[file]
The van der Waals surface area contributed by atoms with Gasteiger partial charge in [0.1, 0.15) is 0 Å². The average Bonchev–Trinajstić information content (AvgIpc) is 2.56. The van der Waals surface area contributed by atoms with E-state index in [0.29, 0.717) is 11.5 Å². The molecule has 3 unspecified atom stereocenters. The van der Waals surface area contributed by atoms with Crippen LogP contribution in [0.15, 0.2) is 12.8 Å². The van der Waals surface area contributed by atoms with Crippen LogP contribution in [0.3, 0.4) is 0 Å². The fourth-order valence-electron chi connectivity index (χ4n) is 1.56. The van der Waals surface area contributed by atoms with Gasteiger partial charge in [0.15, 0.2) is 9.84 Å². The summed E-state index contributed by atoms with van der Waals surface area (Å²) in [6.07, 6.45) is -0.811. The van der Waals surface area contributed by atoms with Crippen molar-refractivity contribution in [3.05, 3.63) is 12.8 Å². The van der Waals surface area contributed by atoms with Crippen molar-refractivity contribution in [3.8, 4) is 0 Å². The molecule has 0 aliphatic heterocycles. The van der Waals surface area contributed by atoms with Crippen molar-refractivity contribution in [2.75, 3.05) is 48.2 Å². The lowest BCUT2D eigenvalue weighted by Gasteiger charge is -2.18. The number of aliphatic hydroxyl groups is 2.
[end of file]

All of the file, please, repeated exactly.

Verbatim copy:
The van der Waals surface area contributed by atoms with Gasteiger partial charge in [0.1, 0.15) is 0 Å². The average Bonchev–Trinajstić information content (AvgIpc) is 2.56. The van der Waals surface area contributed by atoms with E-state index in [0.29, 0.717) is 11.5 Å². The molecule has 3 unspecified atom stereocenters. The van der Waals surface area contributed by atoms with Crippen LogP contribution in [0.15, 0.2) is 12.8 Å². The van der Waals surface area contributed by atoms with Crippen LogP contribution in [0.3, 0.4) is 0 Å². The fourth-order valence-electron chi connectivity index (χ4n) is 1.56. The van der Waals surface area contributed by atoms with Gasteiger partial charge in [0.15, 0.2) is 9.84 Å². The summed E-state index contributed by atoms with van der Waals surface area (Å²) in [6.07, 6.45) is -0.811. The van der Waals surface area contributed by atoms with Crippen molar-refractivity contribution in [3.05, 3.63) is 12.8 Å². The van der Waals surface area contributed by atoms with Crippen molar-refractivity contribution in [3.8, 4) is 0 Å². The molecule has 0 aliphatic heterocycles. The van der Waals surface area contributed by atoms with Crippen molar-refractivity contribution in [2.75, 3.05) is 48.2 Å². The lowest BCUT2D eigenvalue weighted by Gasteiger charge is -2.18. The number of aliphatic hydroxyl groups is 2.